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Re: Results of CSS case-sensitivity discussion at TPAC

From: Asmus Freytag <asmusf@ix.netcom.com>
Date: Tue, 04 Dec 2012 11:02:07 -0800
Message-ID: <50BE48AF.4080104@ix.netcom.com>
To: "Phillips, Addison" <addison@lab126.com>
CC: Anne van Kesteren <annevk@annevk.nl>, "Tab Atkins Jr." <jackalmage@gmail.com>, WWW International <www-international@w3.org>
Addison,

nice test page.

The downside of case-insensitivity is that it's not stable in the 
context of a slowly expanding repertoire of cased Unicode characters.

Comparing newly added characters by raw code point value (exact match) 
is always possible, whether your browser is updated to cover the latest 
version of Unicode or not. Casefolding requires that your browser has 
the data tables for the character.

Weighed by usage, recent additions tend to not to present a practical 
issue in this context, in contrast to uses like domain names, for example.

On balance, therefore, I would tend to agree with your and WGs arguments 
here.

A./

On 12/4/2012 10:43 AM, Phillips, Addison wrote:
> Anne van Kesteren wrote:
>> I think this is overkill. The whole platform apart from JavaScript uses ASCII
>> case-insensitivity, largely for historical reasons (code-point-for-code-point
>> would be preferable). There's no reason to invoke complex algorithms to
>> compare CSS identifiers as long as they are not necessitated elsewhere.
> "The whole platform" is an overstatement. HTML5 carefully avoids the issues: ASCII case insensitivity is used extensively where the namespace is already limited to (ASCII-only) identifiers. Where non-ASCII tokens can appear, you invariably find that HTML5 specifies "case-sensitive" comparison (which I may as well point out is also a "normalization sensitive" comparison, code point by code point).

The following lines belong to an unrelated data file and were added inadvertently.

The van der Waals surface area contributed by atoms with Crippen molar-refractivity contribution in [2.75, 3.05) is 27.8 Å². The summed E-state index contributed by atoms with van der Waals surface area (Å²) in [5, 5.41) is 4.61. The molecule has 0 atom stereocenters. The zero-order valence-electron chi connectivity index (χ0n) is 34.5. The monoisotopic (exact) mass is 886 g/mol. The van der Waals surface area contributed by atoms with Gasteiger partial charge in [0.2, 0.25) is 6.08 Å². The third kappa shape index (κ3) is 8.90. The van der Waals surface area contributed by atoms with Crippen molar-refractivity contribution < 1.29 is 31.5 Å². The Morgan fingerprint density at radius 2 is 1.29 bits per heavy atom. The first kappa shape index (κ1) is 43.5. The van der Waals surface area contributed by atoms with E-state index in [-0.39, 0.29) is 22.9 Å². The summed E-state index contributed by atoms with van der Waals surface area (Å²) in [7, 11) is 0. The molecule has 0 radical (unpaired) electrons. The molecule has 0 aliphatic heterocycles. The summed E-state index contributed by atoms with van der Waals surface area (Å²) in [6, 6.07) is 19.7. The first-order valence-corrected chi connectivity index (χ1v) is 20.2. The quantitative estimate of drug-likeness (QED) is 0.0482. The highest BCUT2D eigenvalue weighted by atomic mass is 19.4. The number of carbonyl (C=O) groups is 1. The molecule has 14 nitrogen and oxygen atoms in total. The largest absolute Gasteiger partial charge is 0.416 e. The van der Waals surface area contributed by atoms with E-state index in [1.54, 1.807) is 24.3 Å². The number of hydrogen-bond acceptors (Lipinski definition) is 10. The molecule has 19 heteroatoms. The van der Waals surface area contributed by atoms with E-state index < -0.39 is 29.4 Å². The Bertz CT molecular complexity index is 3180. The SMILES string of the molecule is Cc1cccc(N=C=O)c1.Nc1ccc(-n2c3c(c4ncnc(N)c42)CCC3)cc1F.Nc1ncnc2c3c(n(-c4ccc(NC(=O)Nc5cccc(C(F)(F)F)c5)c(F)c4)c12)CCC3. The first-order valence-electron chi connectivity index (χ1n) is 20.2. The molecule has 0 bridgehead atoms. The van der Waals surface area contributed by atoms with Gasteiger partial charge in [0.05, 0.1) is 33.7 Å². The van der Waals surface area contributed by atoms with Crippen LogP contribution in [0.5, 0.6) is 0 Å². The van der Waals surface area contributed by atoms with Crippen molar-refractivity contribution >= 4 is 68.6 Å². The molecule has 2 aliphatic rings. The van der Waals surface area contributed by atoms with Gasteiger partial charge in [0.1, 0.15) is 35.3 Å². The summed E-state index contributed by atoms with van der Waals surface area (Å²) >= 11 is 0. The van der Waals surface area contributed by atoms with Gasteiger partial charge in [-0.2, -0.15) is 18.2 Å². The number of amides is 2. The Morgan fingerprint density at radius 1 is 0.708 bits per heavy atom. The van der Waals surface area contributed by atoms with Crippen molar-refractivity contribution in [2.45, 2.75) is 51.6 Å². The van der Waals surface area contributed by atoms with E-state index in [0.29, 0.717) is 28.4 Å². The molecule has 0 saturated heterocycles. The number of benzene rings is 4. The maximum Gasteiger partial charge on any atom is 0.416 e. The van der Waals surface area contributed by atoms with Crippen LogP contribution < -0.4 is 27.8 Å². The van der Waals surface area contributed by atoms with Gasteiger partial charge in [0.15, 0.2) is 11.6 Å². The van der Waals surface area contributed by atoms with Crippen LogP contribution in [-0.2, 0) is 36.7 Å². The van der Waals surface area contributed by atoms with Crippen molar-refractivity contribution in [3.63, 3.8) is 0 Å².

>
> The "complex algorithms" you mention might actually be easier to implement than you think, though. Most case-insensitive comparison functions in standard libraries are actually internationalized and already do the approximately right thing. A quick survey of browsers on my desktop computer using the following page shows that IE9, Opera, Safari, and Chrome are already non-ASCII case-insensitive (only FF seems to be ASCII-only case-insensitive):
>
>     http://www.inter-locale.com/test/css-case-sensitive-test.html
>
> So a case could even be made that non-ASCII caseless comparison is actually "what browsers do".
>> I can see how this recommendation makes sense from an i18n perspective, but
>> if you look at the platform holistically it does not seem needed and would in
>> fact make the platform more inconsistent and less predictable.
>>
> "More inconsistent and less predictable" from what point of view? Unless you have been specifically told to stick to ASCII only identifiers "because that's what works", the most natural thing for most content authors would be to use meaningful-to-them names. What should work for these (relatively less programming oriented) folks?
>
> Past practice in CSS has been to use ASCII-only identifiers for a variety of historical reasons (not least of which was a lack for character encoding support), which contributes to the sense that ASCII-only case-insensitivity is a "compatibility" dodge for historical reasons. So I think that the question has to be whether case insensitivity is a feature or not.
>
> If case-insensitivity is not a feature but is merely an historical artifact, then ASCII-only insensitivity makes some kind of sense, albeit one that is equally inconvenient to implement (if you have to write a special function to implement "caseless comparison" anyway and then build tests to ensure that it works correctly and performantly). But it still makes for crummy authoring experience. You have to keep in mind all the time the difference between ASCII keys on your keyboard and "the other keys". And software generated pages can be harder to manage too.
>
> If, by contrast, case-insensitivity is a feature, then probably the most responsible way to specify it would be to use Unicode case folding and that's the position that the Internationalization WG decided to take.
>
> Addison
>
> Addison Phillips
> Globalization Architect (Lab126)
> Chair (W3C I18N WG)
>
> Internationalization is not a feature.
> It is an architecture.
>
>
Received on Tuesday, 4 December 2012 19:02:40 GMT

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